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Wisconsin Dairymen's Association / Thirty-second annual report of the Wisconsin Dairymen's Association : held at Platteville, Wis., February 10, 11 and 12, 1904. Report of the proceedings, annual address of the president, and interesting essays and discussions relating to the dairy interests
(1904)

Discussion,   pp. 156-168 PDF (2.8 MB)


Page 164

 
164         hirty-second Annual Repor of ft 
arated en the farm, the skim milk is fed warm and sweet to the 
calves and pigs twice a day, and the creamery paid me within 
a very few cents of $70, call it $70. The cows cost me $30.00 
to keep them. So that at the farm end of this proposition, 
things were so worked that my cows were earning me $40 above 
the cost of their keep. Besides that I made the skim milk 
worth to me from $290 to $25, so that those cows earned me about 
$90 to $95 per cow. Yet when I talked to my neiehbors, some 
of them being men of little faith, not even as much as a mustard 
seed, these men will say to me, "Oh, yes, Hoard, you can do 
this, but I can't." You hear them say, "I can't afford it.."
There is. only one thing such men can afford, and that is pov- 
erty,-poverty not of the pocket alone, but of the brain, poverty 
of the judgment, poverty everywhere. You know if you are 
down at the bottom of a well, you can see the stars in the day- 
time, but what else can you see? You come up a little way 
and you see a little more. You are down in a hollow and your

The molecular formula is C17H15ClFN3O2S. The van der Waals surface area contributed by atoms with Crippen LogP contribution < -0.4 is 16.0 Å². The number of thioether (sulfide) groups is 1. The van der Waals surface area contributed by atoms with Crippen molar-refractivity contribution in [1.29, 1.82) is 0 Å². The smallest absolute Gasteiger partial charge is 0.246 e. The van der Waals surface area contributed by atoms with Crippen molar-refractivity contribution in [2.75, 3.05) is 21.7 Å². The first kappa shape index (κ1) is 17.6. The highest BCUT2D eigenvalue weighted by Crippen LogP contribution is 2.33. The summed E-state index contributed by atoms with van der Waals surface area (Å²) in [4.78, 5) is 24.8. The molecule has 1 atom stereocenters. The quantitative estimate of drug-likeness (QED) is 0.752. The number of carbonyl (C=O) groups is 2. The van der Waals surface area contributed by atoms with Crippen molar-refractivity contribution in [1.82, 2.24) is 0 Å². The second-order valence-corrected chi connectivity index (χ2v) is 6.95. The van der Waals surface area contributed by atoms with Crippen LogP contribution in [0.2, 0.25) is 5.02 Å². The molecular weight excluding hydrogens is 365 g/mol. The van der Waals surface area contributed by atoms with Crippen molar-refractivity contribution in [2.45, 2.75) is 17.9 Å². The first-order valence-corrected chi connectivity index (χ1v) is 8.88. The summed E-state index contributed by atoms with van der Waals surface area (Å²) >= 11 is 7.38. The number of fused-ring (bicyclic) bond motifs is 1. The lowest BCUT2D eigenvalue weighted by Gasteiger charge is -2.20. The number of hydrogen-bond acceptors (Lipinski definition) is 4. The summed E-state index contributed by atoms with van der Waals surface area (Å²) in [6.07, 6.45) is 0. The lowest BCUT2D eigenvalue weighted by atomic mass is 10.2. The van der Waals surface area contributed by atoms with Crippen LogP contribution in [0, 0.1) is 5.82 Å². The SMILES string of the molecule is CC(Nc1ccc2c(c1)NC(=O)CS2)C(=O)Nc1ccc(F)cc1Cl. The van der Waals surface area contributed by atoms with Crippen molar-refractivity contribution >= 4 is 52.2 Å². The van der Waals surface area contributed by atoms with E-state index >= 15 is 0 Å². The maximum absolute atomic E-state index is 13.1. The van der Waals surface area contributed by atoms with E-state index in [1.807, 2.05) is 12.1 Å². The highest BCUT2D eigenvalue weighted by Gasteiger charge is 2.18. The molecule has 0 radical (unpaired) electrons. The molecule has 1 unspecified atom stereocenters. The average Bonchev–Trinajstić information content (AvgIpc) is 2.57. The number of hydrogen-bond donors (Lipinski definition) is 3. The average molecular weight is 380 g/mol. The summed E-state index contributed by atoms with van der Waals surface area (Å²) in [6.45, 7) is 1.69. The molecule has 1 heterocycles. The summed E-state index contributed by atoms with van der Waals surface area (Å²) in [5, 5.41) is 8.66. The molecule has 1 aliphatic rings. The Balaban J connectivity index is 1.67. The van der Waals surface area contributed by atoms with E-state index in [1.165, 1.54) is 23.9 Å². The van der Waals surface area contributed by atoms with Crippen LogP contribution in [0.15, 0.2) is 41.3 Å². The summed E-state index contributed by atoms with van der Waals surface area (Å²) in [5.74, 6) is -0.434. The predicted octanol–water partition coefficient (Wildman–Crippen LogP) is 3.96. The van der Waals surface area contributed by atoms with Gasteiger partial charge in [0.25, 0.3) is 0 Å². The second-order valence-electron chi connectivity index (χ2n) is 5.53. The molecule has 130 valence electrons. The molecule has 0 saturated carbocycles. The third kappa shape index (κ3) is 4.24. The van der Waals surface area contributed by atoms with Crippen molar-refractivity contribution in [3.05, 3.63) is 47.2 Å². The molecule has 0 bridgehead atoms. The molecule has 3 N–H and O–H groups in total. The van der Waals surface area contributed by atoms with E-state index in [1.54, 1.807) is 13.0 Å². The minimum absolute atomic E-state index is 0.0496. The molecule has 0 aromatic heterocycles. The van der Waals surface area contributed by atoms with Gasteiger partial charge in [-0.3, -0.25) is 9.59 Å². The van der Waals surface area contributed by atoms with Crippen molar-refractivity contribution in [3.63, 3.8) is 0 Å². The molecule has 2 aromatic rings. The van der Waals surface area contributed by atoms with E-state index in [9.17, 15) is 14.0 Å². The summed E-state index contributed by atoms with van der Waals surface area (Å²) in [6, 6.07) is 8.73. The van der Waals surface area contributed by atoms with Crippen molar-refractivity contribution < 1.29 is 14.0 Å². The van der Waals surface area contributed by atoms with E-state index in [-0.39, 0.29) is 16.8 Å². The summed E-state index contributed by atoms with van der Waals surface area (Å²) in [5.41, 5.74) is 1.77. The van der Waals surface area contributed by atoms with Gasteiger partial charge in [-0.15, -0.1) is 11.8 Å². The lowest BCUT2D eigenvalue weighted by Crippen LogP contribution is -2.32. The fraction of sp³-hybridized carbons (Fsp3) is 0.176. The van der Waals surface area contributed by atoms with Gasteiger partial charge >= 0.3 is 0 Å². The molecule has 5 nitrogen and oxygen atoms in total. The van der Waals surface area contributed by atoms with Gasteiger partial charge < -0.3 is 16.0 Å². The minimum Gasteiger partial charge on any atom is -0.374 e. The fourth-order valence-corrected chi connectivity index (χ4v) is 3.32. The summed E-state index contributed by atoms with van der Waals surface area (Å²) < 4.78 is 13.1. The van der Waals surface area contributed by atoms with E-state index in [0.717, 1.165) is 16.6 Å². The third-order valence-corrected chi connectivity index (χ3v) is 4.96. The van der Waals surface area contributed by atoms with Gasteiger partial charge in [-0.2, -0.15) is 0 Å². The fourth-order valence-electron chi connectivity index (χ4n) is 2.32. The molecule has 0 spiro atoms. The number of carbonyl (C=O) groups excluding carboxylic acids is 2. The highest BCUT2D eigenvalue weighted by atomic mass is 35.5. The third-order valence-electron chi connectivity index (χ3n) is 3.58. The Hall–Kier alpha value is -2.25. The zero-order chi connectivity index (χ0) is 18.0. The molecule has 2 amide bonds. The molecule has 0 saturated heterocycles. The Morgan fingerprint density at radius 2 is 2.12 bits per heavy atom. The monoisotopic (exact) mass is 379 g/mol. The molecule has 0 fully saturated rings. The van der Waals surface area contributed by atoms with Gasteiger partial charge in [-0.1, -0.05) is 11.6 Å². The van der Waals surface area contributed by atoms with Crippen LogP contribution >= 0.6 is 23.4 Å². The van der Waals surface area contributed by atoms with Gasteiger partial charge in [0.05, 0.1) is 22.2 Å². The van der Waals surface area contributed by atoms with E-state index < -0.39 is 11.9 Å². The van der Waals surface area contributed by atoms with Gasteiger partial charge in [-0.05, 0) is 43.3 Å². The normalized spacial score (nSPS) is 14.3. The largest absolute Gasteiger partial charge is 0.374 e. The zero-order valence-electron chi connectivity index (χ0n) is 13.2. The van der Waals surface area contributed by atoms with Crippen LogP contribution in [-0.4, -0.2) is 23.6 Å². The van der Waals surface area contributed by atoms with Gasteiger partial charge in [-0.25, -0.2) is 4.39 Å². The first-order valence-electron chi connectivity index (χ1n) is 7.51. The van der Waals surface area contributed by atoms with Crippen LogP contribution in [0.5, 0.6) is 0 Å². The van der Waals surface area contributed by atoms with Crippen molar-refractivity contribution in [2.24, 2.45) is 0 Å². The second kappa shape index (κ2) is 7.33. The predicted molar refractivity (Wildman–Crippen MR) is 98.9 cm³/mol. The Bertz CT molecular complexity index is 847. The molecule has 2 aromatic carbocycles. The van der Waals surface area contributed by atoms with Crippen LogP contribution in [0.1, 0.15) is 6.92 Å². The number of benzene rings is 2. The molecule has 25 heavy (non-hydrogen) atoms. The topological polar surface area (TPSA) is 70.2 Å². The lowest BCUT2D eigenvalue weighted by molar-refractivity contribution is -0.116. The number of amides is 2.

horizon is verv limited. Stand up a little higher and you can 
see farther and farther. 
Now, alfalfa is a fine forage plant; in my estimation, the 
most valuable thing that has ever come to Wisconsin, and it has 
come tc stay, I hope. Give me corn ensilage, corn and alfalfa 
and I will solve the problem of successful dairy farming and 
pig raising, and I will beat any man on earth that undertakes 
to do this business without the two. Everything on the farm 
eats it. My six horses I feed only a half ration of grain when 
I feed alfalfa; I cut down from 10 quarts of oats to 8, and they 
hold up in condition and do their work. Let these things make 
together for truth and righteousness on the farm. You know 
I am very fond of quoting the Bible on this proposition, for I 
have discovered that the Bible and I agree a grreat deal better 
when I know more about these things. 
A Member: W-ill alfalfa grow on rich landI 
Ex-Gov. Hoard: The richer the land, the better, but there 
are some things you must look out for. You must not sow it 
where the water table is within fifteen feet of the surface; that 


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